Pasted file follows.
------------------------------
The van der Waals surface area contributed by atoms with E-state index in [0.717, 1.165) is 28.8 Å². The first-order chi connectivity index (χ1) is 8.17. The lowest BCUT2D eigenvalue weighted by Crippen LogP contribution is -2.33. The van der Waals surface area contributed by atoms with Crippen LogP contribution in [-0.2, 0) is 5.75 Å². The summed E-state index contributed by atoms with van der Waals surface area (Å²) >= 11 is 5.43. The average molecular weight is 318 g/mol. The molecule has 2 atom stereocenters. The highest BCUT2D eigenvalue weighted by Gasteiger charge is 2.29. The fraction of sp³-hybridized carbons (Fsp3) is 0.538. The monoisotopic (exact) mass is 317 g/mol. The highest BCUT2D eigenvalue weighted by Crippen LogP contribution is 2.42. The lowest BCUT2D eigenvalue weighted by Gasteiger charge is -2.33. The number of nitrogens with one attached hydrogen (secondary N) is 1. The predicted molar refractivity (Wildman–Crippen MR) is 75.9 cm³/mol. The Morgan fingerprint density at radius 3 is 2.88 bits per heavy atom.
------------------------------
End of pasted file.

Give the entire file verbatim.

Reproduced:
The van der Waals surface area contributed by atoms with E-state index in [0.717, 1.165) is 28.8 Å². The first-order chi connectivity index (χ1) is 8.17. The lowest BCUT2D eigenvalue weighted by Crippen LogP contribution is -2.33. The van der Waals surface area contributed by atoms with Crippen LogP contribution in [-0.2, 0) is 5.75 Å². The summed E-state index contributed by atoms with van der Waals surface area (Å²) >= 11 is 5.43. The average molecular weight is 318 g/mol. The molecule has 2 atom stereocenters. The highest BCUT2D eigenvalue weighted by Gasteiger charge is 2.29. The fraction of sp³-hybridized carbons (Fsp3) is 0.538. The monoisotopic (exact) mass is 317 g/mol. The highest BCUT2D eigenvalue weighted by Crippen LogP contribution is 2.42. The lowest BCUT2D eigenvalue weighted by Gasteiger charge is -2.33. The number of nitrogens with one attached hydrogen (secondary N) is 1. The predicted molar refractivity (Wildman–Crippen MR) is 75.9 cm³/mol. The Morgan fingerprint density at radius 3 is 2.88 bits per heavy atom.